The AMI Tribute Edition: Celebrating 75 Years
We are proud to announce the release of the Medical Illustration & Animation Sourcebook No.34! As a complete guide to the world’s leading biomedical, life science and natural science artists, the Sourcebook is the number one resource for medical art buyers. Spanning over 170 pages, the Sourcebook introduces you to some of today’s most outstanding artists. They have the scientific background and expertise necessary to understand your project, media selection, and target audience. These incredible artists have a wealth of knowledge and a dedication to scholarship that stems from a lifetime of study.
75 Years of the AMI
This year’s edition is a very special tribute for the 75th anniversary of the Association of Medical Illustrators. The first gathering of the five founding members of the AMI was on July 10th, 1944. Seventy-five years later, the AMI is now comprised of over 800 members across 4 continents.
“Historically, our roots are in medical textbook and journal publishing. Now, as technology and digital media transform both science and communication, AMI members are on the leading edge of this dynamic multidisciplinary frontier.” – Association of Medical Illustrators
Click the button below to read the full history of the AMI.
COVID-19 Tribute Section
The production of this book occurred during the height of the pandemic, which made it clear the role that the artists in this book have had in making science accessible to everyone. Their efforts, energy, knowledge and expertise contributed immensely to the science of Covid. We decided to pay a special tribute to these amazing artists and their invaluable contributions.
“Medical illustrators raced to collaborate with researchers to help uncover the structure of the novel coronavirus COVID-19…This was a massive community undertaking to educate the public and attempt to save lives. Medical illustrators were proud to be part of this fight, hoping our contributions helped to stem the tide of mounting infection rates and public anxiety. We shared research, newly released 3D structural models of the envelope proteins, and everything else we discovered about the virus’s structure and mechanics in an open-source repository. The images we created have helped define our collective experience and visual memories of this historic time.”
– Rachel Bajema, MS, CMI, Editor
We put out a call for artists to share their Covid work and they surely delivered: Everything from awareness posters, scientific renderings of the research as it developed, infographics of the form and shape of the virus, how to wear a mask, how it affects the lungs, infographics of how it affects the body, how the vaccine works and instructional graphics for hospitals on how to administer nasal swabs. Their flood of submissions really brought to light that medical illustrators are more than illustrators – they help society and the betterment of humanity.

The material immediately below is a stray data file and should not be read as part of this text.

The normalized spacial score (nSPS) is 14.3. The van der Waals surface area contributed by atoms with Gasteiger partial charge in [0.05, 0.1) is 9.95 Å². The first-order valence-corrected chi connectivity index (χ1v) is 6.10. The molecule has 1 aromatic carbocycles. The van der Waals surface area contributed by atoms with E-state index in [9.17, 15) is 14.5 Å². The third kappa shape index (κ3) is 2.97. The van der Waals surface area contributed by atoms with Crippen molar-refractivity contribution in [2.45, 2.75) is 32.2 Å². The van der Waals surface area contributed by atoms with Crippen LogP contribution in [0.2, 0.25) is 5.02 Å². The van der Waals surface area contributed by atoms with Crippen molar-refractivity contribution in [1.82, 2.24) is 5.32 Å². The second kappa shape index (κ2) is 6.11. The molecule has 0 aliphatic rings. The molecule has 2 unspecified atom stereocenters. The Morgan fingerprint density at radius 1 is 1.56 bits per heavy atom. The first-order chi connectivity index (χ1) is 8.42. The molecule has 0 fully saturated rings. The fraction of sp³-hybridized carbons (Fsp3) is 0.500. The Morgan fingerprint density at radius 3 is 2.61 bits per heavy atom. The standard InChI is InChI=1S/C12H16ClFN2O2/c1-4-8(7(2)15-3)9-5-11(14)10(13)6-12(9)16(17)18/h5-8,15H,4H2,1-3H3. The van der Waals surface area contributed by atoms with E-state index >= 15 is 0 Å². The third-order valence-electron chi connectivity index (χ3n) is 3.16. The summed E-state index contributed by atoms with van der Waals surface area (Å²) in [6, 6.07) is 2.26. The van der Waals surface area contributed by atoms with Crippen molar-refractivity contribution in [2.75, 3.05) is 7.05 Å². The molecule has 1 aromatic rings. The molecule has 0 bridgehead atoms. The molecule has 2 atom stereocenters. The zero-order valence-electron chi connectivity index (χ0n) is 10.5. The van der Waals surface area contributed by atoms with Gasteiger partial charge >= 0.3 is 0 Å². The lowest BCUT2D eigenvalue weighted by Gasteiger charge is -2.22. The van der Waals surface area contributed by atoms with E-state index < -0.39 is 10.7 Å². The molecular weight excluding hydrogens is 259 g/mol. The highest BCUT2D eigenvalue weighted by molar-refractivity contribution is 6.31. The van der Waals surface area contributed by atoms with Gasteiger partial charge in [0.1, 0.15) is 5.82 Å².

“We look to 2021 with hope, celebrating science that has provided protection and served humankind, and continuing to ask hard questions, search for new ideas, and explaining the best of these through art.” – Rachel Bajema, MS, CMI, Editor
View the digital book now to see their work! Entries start on page 152.
From the Artist: “What a difference collaboration makes! When SARS-CoV-2 began to spread worldwide, Medical Illustrators rushed to build accurate visuals with current information. While we regularly work on the leading scientific edge, this situation was different. As new research was published daily, medical artists were challenged to efficiently and quickly evaluate hundreds of sources. Michael Konomos started an editable document, and Medical Illustrators put their brains together. The resulting visuals changed over time, much like RNA viruses themselves.
I started this viral image with MERS spikes as opposed to SARS-CoV-2 spikes, which were added later once their structure had been elucidated and made available. As new updates to the protein databank and our understanding of the surface proteins evolved, various components, like the E and M proteins, were added to increase the accuracy of the image. Eventually, glycosylated spike proteins were added courtesy of the Amaro Lab, and dimerized M proteins were added courtesy of the Feig Lab.
This compilation is in honor of my medical illustration colleagues. Without their feedback, late phone chats, and Twitter messages the resulting image would have been very different— and not nearly as fun to make.
Special thanks: M. Konomos, V. Falconieri, D. Goodsell, J. Fairman, E. Maizels, R. Amaro, M. Maritan, Feig Lab, S. Bond, P. Gerrity, and all who contributed.” – Melanie Connolly
About the Artist: Melanie Connolly is a Medical Illustrator and 3D Medical Animator with The University of Texas Medical Branch at Galveston in the Department of Surgery. Through her companies MeCo Visuals and Chicago Medical Graphics, she also provides visual communication in the fields of MedTech, Pharma, and pediatric healthcare education. She recently served as the Marketing Director with the Austin Healthcare Council, focusing on local and international healthcare collaboration and transformation.